Scorpions are arthropods classified as arachnids. They prefer dark spaces during the day, and come out to feed at night. There are 90 species of scorpions in North America and 1500 species of scorpions worldwide. Only 2 of the species in the United States, both found in the Southwest region, have been deemed dangerous to people. Children and the elderly can be affected more severely than typical healthy adults so it is wise to keep scorpions out of places where people dwell.
For most healthy adults, a scorpion sting feels like a bee or wasp sting with pain lasting for about 30 minutes. Scorpions are easily distinguished by their crablike appearance, pair of pincers, four pairs of legs, and long, segmented tail ending with an enlarged segment bearing a stinger. They can be yellow, blue, reddish-brown, or black in color. Although they have two eyes in the center of the head and usually two to five more along the margin on each side, they don't see well and depend on touch. Scorpions that hide under stones and other objects during the day tend to carry their stinger to one side, whereas burrowing scorpions hold their stinger up over their backs. They have an average lifespan of 3-5 years but some species can live up to 20 years.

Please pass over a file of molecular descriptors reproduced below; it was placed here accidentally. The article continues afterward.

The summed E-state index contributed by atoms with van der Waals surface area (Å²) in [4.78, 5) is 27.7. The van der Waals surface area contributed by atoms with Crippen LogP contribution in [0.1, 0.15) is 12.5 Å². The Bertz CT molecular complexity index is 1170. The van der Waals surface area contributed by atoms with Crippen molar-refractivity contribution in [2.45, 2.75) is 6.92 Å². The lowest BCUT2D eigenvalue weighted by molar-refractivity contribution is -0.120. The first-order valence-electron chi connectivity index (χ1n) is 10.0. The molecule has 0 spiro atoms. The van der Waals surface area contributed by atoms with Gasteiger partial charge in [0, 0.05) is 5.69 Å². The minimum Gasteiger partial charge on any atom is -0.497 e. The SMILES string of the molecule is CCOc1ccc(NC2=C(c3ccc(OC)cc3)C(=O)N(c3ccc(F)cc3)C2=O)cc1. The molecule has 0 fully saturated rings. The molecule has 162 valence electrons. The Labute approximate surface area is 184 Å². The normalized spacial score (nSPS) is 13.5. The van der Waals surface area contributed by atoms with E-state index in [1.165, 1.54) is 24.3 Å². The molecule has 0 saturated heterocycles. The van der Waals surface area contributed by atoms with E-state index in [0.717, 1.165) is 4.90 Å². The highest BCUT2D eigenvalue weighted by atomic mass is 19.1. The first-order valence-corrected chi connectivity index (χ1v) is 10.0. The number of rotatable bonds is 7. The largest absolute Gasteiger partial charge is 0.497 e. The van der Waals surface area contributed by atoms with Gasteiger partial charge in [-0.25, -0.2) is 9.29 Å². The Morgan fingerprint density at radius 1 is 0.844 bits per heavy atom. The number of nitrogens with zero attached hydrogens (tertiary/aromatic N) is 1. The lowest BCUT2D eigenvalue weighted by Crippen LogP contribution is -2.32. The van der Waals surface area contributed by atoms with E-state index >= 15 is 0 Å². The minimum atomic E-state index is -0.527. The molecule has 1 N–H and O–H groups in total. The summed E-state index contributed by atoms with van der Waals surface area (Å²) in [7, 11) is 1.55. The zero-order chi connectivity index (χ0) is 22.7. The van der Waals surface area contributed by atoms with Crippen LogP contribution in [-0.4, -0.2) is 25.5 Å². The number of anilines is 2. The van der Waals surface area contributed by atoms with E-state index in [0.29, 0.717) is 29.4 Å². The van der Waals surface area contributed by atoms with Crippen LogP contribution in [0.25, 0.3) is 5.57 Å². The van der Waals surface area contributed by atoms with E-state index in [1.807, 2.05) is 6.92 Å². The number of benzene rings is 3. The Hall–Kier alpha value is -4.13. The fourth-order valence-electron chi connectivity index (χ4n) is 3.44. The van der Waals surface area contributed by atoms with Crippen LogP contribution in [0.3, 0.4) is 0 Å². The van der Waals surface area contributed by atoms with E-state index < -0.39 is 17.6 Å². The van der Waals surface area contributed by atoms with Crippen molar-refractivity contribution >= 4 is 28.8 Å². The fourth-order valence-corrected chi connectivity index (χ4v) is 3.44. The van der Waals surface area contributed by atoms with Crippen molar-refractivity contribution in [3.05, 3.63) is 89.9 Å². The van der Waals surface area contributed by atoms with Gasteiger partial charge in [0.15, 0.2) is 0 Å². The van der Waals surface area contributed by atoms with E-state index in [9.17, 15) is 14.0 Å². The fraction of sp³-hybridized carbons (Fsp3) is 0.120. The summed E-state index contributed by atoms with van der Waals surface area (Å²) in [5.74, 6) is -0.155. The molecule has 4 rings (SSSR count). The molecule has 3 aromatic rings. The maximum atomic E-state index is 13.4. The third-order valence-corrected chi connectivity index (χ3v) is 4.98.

For more information on Scorpion Types, Habits, and Inspection, click on Scorpions